decided: May 27, 1975.
A CONDEMNATION PROCEEDING IN REM BY REDEVELOPMENT AUTHORITY OF THE CITY OF PHILADELPHIA. FOR THE PURPOSE OF REDEVELOPMENT OF FRANKLIN TOWN PROJECT, PHILADELPHIA, INCLUDING CERTAIN LAND, IMPROVEMENTS AND PROPERTIES. PHILIP B. BASSER ET AL., APPELLANTS. THOMAS LAZAR, APPELLANT,
REDEVELOPMENT AUTHORITY OF THE CITY OF PHILADELPHIA, APPELLEE. PHILIP BASSER, APPELLANT, V. REDEVELOPMENT AUTHORITY OF THE CITY OF PHILADELPHIA, APPELLEE
Appeal from the Orders of the Common Pleas Court of Philadelphia County, in case of A Condemnation Proceeding in Rem by Redevelopment Authority of the City of Philadelphia, for the Purpose of Redevelopment of Franklin Town Project, Philadelphia, Including Certain Land, Improvements and Properties, No. 4488 April Term, 1973.
David Freeman, for appellants.
Michael Churchill, with him Peter A. Galante, General Counsel, William T. Steerman, Special Counsel, and Nicholas J. Scafidi, for appellee.
President Judge Bowman and Judges Crumlish, Jr., Kramer, Wilkinson, Jr., Mencer, Rogers and Blatt. Opinion by Judge Crumlish, Jr.
[ 19 Pa. Commw. Page 274]
Consolidated for disposition in the instant case are appeals by Thomas Lazar and Philip B. Basser (Appellants) from an order of the Court of Common Pleas of Philadelphia County dismissing preliminary objections to a declaration of taking filed by the Redevelopment Authority of the City of Philadelphia (Redevelopment Authority). We affirm that order.
On April 26, 1973, the Redevelopment Authority filed a declaration of taking of an area comprising approximately fifty acres within the City of Philadelphia bounded on the east by Sixteenth Street, on the west by 21st Street, on the south by Race Street and on the north by Spring Garden Street. Preliminary objections
[ 19 Pa. Commw. Page 275]
were filed by a number of property owners in the area. Settlements reduced the number to seven and they are before us in the action in its present posture. After weeks of extensive hearings, the Court of Common Pleas, in an exhaustive and ably articulated opinion by Judge Takiff, dismissed the preliminary objections.
The area involved in this taking is a combination of residential, industrial, institutional, light industry and commercial uses. Previously (January 1952), it had been certified as a Redevelopment Area by the City Planning Commission and had then been recertified in 1967 when the comprehensive plan of the Planning Commission renewed its call for redevelopment of the area.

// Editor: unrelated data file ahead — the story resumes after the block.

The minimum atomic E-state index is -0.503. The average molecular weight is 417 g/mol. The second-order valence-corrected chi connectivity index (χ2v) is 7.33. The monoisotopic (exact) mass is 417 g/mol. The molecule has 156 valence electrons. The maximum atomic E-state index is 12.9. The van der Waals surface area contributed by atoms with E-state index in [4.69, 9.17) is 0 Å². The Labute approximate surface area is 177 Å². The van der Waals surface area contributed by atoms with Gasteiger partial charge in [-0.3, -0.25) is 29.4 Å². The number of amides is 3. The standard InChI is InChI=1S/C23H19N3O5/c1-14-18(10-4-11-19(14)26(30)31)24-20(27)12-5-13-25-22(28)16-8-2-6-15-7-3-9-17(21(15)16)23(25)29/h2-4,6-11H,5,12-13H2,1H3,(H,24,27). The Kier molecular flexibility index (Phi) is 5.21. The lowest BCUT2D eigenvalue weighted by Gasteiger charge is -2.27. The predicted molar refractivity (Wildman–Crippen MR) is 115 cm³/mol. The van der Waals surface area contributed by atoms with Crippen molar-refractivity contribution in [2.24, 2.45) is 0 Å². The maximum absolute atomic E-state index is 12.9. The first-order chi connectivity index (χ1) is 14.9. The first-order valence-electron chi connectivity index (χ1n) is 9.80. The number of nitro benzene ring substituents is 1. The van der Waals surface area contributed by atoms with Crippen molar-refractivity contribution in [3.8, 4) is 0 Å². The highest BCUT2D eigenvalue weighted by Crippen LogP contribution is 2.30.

The results of the various studies were introduced into evidence which demonstrated that over the years the area had excessive land coverage by buildings, and that it lacked proper light, air and open space in addition to its having faulty street and lot layouts, traffic and circulation deficiencies, excessive dwelling density and miscellaneous environmental deficiencies. In each certification by the City Planning Commission and in the various summary reports compiled by the comprehensive planning division of the Planning Commission based on criteria of the Urban Redevelopment Law, Act of May 24, 1945, P.L. 991, as amended, 35 P.S. § 1701 et seq., the area was certified as "blighted." Appellants concede that the area is "blighted" for purposes of this appeal.
The area, publicly identified as "Franklin Town," was considered for development by a joint venture consisting of Philadelphia Electric Company, Smith Kline Corporation, ITE Imperial, The Korman Corporation and Butcher & Sherred, and was envisioned by them as a complete non-subsidized or non-assisted project, so that the total cost of the project would be borne by the Redeveloper alone, rather than a project which required public money subsidies. In 1969, following consultation
[ 19 Pa. Commw. Page 276]
with the Redevelopment Authority, the Planning Commission and the Mayor, the feasibility of the project as a non-assisted project was determined limiting public aid to the employment of the authority of Eminent Domain.